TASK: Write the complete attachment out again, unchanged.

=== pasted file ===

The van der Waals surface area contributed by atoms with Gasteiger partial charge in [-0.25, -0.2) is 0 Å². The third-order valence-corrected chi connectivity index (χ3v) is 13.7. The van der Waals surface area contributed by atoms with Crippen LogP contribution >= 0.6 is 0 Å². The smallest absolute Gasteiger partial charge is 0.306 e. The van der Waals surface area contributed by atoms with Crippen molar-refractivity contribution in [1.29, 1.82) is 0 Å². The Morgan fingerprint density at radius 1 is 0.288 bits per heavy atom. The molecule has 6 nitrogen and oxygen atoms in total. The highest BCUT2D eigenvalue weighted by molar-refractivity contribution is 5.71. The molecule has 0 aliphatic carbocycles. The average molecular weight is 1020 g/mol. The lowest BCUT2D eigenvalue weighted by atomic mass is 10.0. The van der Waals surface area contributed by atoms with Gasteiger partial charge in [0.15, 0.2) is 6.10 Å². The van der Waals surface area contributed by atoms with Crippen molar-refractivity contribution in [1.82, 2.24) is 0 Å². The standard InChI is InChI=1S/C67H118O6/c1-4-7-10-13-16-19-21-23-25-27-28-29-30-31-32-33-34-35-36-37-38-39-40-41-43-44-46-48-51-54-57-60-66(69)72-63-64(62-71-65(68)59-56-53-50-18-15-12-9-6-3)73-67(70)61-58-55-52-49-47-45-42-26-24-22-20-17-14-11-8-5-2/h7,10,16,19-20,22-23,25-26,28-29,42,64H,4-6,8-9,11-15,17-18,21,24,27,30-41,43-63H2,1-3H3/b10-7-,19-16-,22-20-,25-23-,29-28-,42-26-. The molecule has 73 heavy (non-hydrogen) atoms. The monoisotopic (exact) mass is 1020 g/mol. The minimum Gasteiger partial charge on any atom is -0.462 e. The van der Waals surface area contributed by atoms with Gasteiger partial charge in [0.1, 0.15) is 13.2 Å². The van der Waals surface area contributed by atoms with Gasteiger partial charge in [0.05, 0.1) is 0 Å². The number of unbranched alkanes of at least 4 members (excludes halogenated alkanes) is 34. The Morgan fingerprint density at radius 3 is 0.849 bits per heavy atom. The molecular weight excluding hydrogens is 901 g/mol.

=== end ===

The van der Waals surface area contributed by atoms with Gasteiger partial charge in [-0.25, -0.2) is 0 Å². The third-order valence-corrected chi connectivity index (χ3v) is 13.7. The van der Waals surface area contributed by atoms with Crippen LogP contribution >= 0.6 is 0 Å². The smallest absolute Gasteiger partial charge is 0.306 e. The van der Waals surface area contributed by atoms with Crippen molar-refractivity contribution in [1.29, 1.82) is 0 Å². The Morgan fingerprint density at radius 1 is 0.288 bits per heavy atom. The molecule has 6 nitrogen and oxygen atoms in total. The highest BCUT2D eigenvalue weighted by molar-refractivity contribution is 5.71. The molecule has 0 aliphatic carbocycles. The average molecular weight is 1020 g/mol. The lowest BCUT2D eigenvalue weighted by atomic mass is 10.0. The van der Waals surface area contributed by atoms with Gasteiger partial charge in [0.15, 0.2) is 6.10 Å². The van der Waals surface area contributed by atoms with Crippen molar-refractivity contribution in [1.82, 2.24) is 0 Å². The standard InChI is InChI=1S/C67H118O6/c1-4-7-10-13-16-19-21-23-25-27-28-29-30-31-32-33-34-35-36-37-38-39-40-41-43-44-46-48-51-54-57-60-66(69)72-63-64(62-71-65(68)59-56-53-50-18-15-12-9-6-3)73-67(70)61-58-55-52-49-47-45-42-26-24-22-20-17-14-11-8-5-2/h7,10,16,19-20,22-23,25-26,28-29,42,64H,4-6,8-9,11-15,17-18,21,24,27,30-41,43-63H2,1-3H3/b10-7-,19-16-,22-20-,25-23-,29-28-,42-26-. The molecule has 73 heavy (non-hydrogen) atoms. The monoisotopic (exact) mass is 1020 g/mol. The minimum Gasteiger partial charge on any atom is -0.462 e. The van der Waals surface area contributed by atoms with Gasteiger partial charge in [0.1, 0.15) is 13.2 Å². The van der Waals surface area contributed by atoms with Gasteiger partial charge in [0.05, 0.1) is 0 Å². The number of unbranched alkanes of at least 4 members (excludes halogenated alkanes) is 34. The Morgan fingerprint density at radius 3 is 0.849 bits per heavy atom. The molecular weight excluding hydrogens is 901 g/mol.